Edited by Craig C. Julian
Chapter 11: The effect of prior assessment of new product ideas on the performance of new product export ventures in international marketing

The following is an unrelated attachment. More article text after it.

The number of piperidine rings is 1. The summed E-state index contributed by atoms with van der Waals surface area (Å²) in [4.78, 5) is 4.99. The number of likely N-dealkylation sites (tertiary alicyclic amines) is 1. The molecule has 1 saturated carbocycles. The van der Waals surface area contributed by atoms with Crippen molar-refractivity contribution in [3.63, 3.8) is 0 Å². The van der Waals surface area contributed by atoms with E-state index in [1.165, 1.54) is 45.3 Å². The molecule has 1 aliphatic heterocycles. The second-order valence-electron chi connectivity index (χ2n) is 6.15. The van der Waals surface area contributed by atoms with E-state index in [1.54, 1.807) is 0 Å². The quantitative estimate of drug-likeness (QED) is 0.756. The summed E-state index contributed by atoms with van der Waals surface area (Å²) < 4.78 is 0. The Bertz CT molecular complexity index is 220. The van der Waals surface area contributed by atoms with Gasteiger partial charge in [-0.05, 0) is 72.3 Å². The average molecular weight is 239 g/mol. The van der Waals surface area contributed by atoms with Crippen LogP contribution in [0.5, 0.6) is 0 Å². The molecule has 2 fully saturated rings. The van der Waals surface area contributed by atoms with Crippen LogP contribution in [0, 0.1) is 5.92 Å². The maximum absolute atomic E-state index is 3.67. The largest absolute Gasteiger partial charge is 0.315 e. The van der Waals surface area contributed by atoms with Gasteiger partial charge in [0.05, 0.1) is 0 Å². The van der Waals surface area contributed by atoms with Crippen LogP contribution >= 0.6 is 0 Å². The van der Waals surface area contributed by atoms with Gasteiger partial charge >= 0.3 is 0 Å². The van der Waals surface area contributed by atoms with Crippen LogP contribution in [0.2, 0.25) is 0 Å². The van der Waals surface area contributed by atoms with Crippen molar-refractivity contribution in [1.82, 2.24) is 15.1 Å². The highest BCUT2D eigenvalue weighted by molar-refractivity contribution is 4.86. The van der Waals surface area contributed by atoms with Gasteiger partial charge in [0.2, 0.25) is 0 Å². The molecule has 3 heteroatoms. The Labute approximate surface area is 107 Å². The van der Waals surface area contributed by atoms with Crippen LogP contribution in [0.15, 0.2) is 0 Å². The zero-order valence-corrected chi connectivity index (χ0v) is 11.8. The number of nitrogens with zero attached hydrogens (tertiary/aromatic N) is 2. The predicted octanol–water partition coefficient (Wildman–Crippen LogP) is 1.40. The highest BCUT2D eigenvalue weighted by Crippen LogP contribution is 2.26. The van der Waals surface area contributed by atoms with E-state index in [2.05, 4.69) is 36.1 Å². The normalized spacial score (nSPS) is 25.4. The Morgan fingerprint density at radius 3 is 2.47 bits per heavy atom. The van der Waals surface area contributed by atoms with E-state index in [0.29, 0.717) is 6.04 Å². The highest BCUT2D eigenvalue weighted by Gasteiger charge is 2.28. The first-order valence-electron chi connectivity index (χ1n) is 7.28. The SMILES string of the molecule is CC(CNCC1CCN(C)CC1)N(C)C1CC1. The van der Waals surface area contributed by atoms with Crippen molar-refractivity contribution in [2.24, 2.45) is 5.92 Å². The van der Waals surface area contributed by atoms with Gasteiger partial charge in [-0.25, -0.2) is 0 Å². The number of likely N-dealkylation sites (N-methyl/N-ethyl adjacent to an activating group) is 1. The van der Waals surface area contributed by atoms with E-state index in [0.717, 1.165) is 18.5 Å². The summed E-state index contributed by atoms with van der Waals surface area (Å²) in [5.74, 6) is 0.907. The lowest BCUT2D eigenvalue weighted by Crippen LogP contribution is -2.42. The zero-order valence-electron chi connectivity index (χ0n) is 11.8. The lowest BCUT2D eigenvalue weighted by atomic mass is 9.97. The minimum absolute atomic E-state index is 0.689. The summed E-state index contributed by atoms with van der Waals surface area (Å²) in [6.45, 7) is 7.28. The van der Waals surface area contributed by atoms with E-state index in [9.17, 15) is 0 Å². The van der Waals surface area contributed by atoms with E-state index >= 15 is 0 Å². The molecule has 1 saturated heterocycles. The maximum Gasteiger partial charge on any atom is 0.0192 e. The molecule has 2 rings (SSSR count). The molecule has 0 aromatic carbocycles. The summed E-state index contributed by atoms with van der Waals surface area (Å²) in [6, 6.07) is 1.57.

According to the literature new product development is crucial to an organization’s long-term survival and growth in today’s competitive global market (Brown and Eisenhardt, 1995; Cooper, 1979; 1988; 1993; 1994; Cooper and Edgett, 2003; Cooper and Kleinschmidt, 1986; 2003; Czinkota and Ronkainen, 2001; Felekoglu and Moultrie, 2014; Montoya-Weiss and Calantone, 1994; Kotler and Armstrong, 2004; Murphy and Gorchels, 1996; Terpstra and Sarathy, 2000; Wind and Mahajan, 1997). Most prescriptive marketing literature also covers the importance of developing new products and following a process to reduce the risk of failure (see, for example, Armstrong and Kotler, 2011; 2013; Kotler and Keller, 2009; Kotler et al., 2013; McCarthy, 2010, Perreault et al., 2013; Pride and Ferrell, 2010). However, although new products could be a major contributor to company growth and profit performance, the risks associated with innovation are as great as the rewards. According to Wind and Mahajan (1997), new product development is plagued by a high failure rate. Despite the high failure rate of new products most of the empirical studies in the new product literature focus on the domestic market (e.g. Cooper, 1979; Cooper and Kleinschmidt, 1986; Parry and Song, 1994), hence Douglas and Craig (1992) in their review of the international marketing literature as well as Cavusgil and Kirpalani (1993) called for more studies to be conducted on identifying the factors that contribute to the successful performance of new products in international markets.
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